Matt Karatz spoke to our leadership and ethics class a few weeks ago, and it was an interesting discussion that reinforced a lot of things other speakers mentioned. Karatz has worked in the Office of Economic and Business Development for the City and in the field of real estate development as well.
He graduated from Claremont college and went to New York to become a journalist. After a lot of hard work in calling many news agencies, ABC News World Report Investigative Reporting hired him. Most of his work ended up causing him to write stories about the bad in people, and he quickly got tired of it, even though he was successful at it, receiving an Emmy for one of his stories.
He transitioned to real estate and worked for KBHome. After that, he went to work for Caruso, the owner of the Grove shopping mall. Austin Beutner, whom we also heard speak in our class, reached out to him and offered him the opportunity to help him in his City post. Karatz took the position for $1 salary and ended up getting a lot done. Beutner really inspired Karatz to believe he could actually change local politics. Now, Karatz is going back to real estate.
The biggest lessons he told us he learned from his experience were the following:
Bobby Turner was another guest speaker in my class on Leadership and Ethics, taught by former Mayor Richard Riordan. Bobby is Chairman of Canyon Capital Realty Advisors, which manages $21 billion and invests in many types of real estate opportunities. The focus of the class was on Bobby's initiatives to invest in urban neighborhoods in order to improve them and give back.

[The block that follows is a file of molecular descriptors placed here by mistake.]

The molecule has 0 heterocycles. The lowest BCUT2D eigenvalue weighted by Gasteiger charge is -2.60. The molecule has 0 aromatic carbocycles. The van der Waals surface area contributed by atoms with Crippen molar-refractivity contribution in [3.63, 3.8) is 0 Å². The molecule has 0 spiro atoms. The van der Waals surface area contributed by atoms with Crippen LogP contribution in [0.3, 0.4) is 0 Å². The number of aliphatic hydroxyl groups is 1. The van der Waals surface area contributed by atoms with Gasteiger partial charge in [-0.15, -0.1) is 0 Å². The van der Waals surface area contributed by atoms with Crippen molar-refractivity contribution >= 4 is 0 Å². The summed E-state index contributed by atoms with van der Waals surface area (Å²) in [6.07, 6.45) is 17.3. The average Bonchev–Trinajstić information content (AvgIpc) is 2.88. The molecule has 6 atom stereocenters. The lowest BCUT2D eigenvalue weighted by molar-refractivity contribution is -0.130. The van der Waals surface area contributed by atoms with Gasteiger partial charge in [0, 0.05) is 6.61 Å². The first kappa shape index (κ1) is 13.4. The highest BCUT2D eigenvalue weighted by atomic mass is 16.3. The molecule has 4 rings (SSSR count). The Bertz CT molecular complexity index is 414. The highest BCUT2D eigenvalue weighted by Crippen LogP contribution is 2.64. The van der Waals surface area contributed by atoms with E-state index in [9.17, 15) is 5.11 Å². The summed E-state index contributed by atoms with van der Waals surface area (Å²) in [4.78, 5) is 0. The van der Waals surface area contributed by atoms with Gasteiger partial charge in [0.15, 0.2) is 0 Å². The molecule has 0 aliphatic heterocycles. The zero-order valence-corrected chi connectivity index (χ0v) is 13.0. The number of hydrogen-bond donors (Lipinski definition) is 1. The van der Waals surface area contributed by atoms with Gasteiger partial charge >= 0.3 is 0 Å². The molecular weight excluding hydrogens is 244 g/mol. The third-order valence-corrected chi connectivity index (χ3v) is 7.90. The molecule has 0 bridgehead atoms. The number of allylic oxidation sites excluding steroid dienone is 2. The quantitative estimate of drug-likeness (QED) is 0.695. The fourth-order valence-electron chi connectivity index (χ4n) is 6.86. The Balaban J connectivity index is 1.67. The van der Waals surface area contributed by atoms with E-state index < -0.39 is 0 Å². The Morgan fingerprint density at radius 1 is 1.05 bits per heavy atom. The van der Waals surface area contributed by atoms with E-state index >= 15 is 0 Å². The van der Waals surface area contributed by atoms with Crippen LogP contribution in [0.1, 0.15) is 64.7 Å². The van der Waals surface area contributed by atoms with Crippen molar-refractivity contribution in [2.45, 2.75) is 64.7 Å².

Bobby led Canyon's initiatives to partner with Magic Johnson and Andre Agassi in developing urban neighborhoods and charter schools. Bobby was trained by Mike Milken at Drexel and graduated from Wharton School of Business.
Bobby explained that there are four ways to create wealth:
Bobby said that your first million dollars is the hardest to make, and wealth doesn't make happiness.
He said there are four types of happiness:
The investment criteria they used were the 6 D's:
Bobby considers a fair return on capital to be 10% unlevered (levered up to 18%); after incentives, they return 12% net to investors.
It was neat to hear a person so successful in real estate and for-profit investing find ways to make money while investing in projects that served a drastic need in the community even though they were unpopular. It was also fun to hear the stories of how he convinced Johnson and Agassi to get on board.